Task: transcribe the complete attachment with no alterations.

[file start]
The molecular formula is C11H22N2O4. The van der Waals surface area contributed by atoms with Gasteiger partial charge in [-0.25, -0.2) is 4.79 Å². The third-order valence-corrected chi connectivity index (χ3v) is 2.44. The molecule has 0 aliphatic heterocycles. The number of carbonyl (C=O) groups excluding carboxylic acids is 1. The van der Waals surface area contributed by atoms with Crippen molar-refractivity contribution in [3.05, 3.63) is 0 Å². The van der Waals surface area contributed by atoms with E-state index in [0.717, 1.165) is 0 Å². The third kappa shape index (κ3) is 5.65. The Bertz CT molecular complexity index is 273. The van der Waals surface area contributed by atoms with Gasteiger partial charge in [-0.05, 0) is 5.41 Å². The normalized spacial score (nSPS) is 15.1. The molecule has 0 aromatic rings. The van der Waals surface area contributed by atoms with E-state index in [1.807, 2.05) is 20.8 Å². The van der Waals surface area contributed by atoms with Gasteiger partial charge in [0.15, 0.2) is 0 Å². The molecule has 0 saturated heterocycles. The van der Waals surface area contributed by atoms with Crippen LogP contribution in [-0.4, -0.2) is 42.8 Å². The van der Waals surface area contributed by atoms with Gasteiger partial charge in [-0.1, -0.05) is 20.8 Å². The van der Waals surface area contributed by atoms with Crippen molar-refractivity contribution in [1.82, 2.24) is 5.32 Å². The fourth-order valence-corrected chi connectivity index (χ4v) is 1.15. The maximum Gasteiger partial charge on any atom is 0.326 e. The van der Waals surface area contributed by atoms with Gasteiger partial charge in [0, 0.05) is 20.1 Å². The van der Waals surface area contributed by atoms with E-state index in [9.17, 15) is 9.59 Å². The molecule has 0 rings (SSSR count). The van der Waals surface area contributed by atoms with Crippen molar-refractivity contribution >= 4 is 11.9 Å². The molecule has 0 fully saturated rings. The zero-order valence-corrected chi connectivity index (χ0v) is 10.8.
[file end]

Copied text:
The molecular formula is C11H22N2O4. The van der Waals surface area contributed by atoms with Gasteiger partial charge in [-0.25, -0.2) is 4.79 Å². The third-order valence-corrected chi connectivity index (χ3v) is 2.44. The molecule has 0 aliphatic heterocycles. The number of carbonyl (C=O) groups excluding carboxylic acids is 1. The van der Waals surface area contributed by atoms with Crippen molar-refractivity contribution in [3.05, 3.63) is 0 Å². The van der Waals surface area contributed by atoms with E-state index in [0.717, 1.165) is 0 Å². The third kappa shape index (κ3) is 5.65. The Bertz CT molecular complexity index is 273. The van der Waals surface area contributed by atoms with Gasteiger partial charge in [-0.05, 0) is 5.41 Å². The normalized spacial score (nSPS) is 15.1. The molecule has 0 aromatic rings. The van der Waals surface area contributed by atoms with E-state index in [1.807, 2.05) is 20.8 Å². The van der Waals surface area contributed by atoms with Gasteiger partial charge in [0.15, 0.2) is 0 Å². The molecule has 0 saturated heterocycles. The van der Waals surface area contributed by atoms with Crippen LogP contribution in [-0.4, -0.2) is 42.8 Å². The van der Waals surface area contributed by atoms with Gasteiger partial charge in [-0.1, -0.05) is 20.8 Å². The van der Waals surface area contributed by atoms with Crippen molar-refractivity contribution in [1.82, 2.24) is 5.32 Å². The fourth-order valence-corrected chi connectivity index (χ4v) is 1.15. The maximum Gasteiger partial charge on any atom is 0.326 e. The van der Waals surface area contributed by atoms with Gasteiger partial charge in [0, 0.05) is 20.1 Å². The van der Waals surface area contributed by atoms with E-state index in [9.17, 15) is 9.59 Å². The molecule has 0 rings (SSSR count). The van der Waals surface area contributed by atoms with Crippen molar-refractivity contribution >= 4 is 11.9 Å². The molecule has 0 fully saturated rings. The zero-order valence-corrected chi connectivity index (χ0v) is 10.8.